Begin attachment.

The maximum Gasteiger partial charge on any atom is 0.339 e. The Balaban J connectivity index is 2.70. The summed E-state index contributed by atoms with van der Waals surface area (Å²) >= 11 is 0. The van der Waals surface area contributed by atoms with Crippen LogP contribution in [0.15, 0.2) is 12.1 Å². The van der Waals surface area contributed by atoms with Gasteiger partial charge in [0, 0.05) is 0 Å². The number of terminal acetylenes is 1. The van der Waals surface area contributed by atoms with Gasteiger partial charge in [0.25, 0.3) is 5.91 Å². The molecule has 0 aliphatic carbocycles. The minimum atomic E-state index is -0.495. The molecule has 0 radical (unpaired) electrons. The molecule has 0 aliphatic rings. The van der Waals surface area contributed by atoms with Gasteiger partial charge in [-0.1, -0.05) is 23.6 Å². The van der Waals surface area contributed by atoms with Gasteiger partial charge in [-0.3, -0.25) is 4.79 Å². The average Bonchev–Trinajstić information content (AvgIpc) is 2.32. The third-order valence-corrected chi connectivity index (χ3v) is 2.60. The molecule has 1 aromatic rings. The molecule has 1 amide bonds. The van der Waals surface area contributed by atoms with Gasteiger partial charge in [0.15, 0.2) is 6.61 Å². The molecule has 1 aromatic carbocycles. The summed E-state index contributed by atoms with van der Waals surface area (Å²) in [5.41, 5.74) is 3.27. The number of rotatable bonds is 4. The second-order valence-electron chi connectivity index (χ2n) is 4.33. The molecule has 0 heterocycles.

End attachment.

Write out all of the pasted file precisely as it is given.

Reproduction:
The maximum Gasteiger partial charge on any atom is 0.339 e. The Balaban J connectivity index is 2.70. The summed E-state index contributed by atoms with van der Waals surface area (Å²) >= 11 is 0. The van der Waals surface area contributed by atoms with Crippen LogP contribution in [0.15, 0.2) is 12.1 Å². The van der Waals surface area contributed by atoms with Gasteiger partial charge in [0, 0.05) is 0 Å². The number of terminal acetylenes is 1. The van der Waals surface area contributed by atoms with Gasteiger partial charge in [0.25, 0.3) is 5.91 Å². The molecule has 0 aliphatic carbocycles. The minimum atomic E-state index is -0.495. The molecule has 0 radical (unpaired) electrons. The molecule has 0 aliphatic rings. The van der Waals surface area contributed by atoms with Gasteiger partial charge in [-0.1, -0.05) is 23.6 Å². The van der Waals surface area contributed by atoms with Gasteiger partial charge in [-0.3, -0.25) is 4.79 Å². The average Bonchev–Trinajstić information content (AvgIpc) is 2.32. The third-order valence-corrected chi connectivity index (χ3v) is 2.60. The molecule has 1 aromatic rings. The molecule has 1 amide bonds. The van der Waals surface area contributed by atoms with Gasteiger partial charge in [0.15, 0.2) is 6.61 Å². The molecule has 1 aromatic carbocycles. The summed E-state index contributed by atoms with van der Waals surface area (Å²) in [5.41, 5.74) is 3.27. The number of rotatable bonds is 4. The second-order valence-electron chi connectivity index (χ2n) is 4.33. The molecule has 0 heterocycles.